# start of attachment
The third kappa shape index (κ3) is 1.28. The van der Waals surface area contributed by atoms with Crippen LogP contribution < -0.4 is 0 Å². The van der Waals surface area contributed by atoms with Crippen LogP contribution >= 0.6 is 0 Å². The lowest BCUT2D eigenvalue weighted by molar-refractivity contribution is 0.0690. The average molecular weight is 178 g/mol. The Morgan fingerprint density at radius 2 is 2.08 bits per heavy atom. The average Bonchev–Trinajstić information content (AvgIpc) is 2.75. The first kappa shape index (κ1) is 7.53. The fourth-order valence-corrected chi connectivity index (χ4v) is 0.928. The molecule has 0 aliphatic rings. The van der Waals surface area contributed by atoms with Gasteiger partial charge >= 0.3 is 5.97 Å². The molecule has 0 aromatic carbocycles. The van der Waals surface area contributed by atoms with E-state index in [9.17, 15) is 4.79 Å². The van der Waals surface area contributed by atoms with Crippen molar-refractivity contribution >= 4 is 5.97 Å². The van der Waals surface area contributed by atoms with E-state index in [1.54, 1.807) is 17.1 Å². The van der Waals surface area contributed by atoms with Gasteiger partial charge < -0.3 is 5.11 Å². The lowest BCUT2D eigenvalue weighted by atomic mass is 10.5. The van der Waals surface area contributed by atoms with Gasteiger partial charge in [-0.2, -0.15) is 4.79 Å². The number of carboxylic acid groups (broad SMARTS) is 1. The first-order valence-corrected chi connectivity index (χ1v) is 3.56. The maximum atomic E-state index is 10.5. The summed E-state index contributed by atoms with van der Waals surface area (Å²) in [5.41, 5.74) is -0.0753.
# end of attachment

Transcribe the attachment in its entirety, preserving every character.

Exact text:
The third kappa shape index (κ3) is 1.28. The van der Waals surface area contributed by atoms with Crippen LogP contribution < -0.4 is 0 Å². The van der Waals surface area contributed by atoms with Crippen LogP contribution >= 0.6 is 0 Å². The lowest BCUT2D eigenvalue weighted by molar-refractivity contribution is 0.0690. The average molecular weight is 178 g/mol. The Morgan fingerprint density at radius 2 is 2.08 bits per heavy atom. The average Bonchev–Trinajstić information content (AvgIpc) is 2.75. The first kappa shape index (κ1) is 7.53. The fourth-order valence-corrected chi connectivity index (χ4v) is 0.928. The molecule has 0 aliphatic rings. The van der Waals surface area contributed by atoms with Gasteiger partial charge >= 0.3 is 5.97 Å². The molecule has 0 aromatic carbocycles. The van der Waals surface area contributed by atoms with E-state index in [9.17, 15) is 4.79 Å². The van der Waals surface area contributed by atoms with Crippen molar-refractivity contribution >= 4 is 5.97 Å². The van der Waals surface area contributed by atoms with E-state index in [1.54, 1.807) is 17.1 Å². The van der Waals surface area contributed by atoms with Gasteiger partial charge < -0.3 is 5.11 Å². The lowest BCUT2D eigenvalue weighted by atomic mass is 10.5. The van der Waals surface area contributed by atoms with Gasteiger partial charge in [-0.2, -0.15) is 4.79 Å². The number of carboxylic acid groups (broad SMARTS) is 1. The first-order valence-corrected chi connectivity index (χ1v) is 3.56. The maximum atomic E-state index is 10.5. The summed E-state index contributed by atoms with van der Waals surface area (Å²) in [5.41, 5.74) is -0.0753.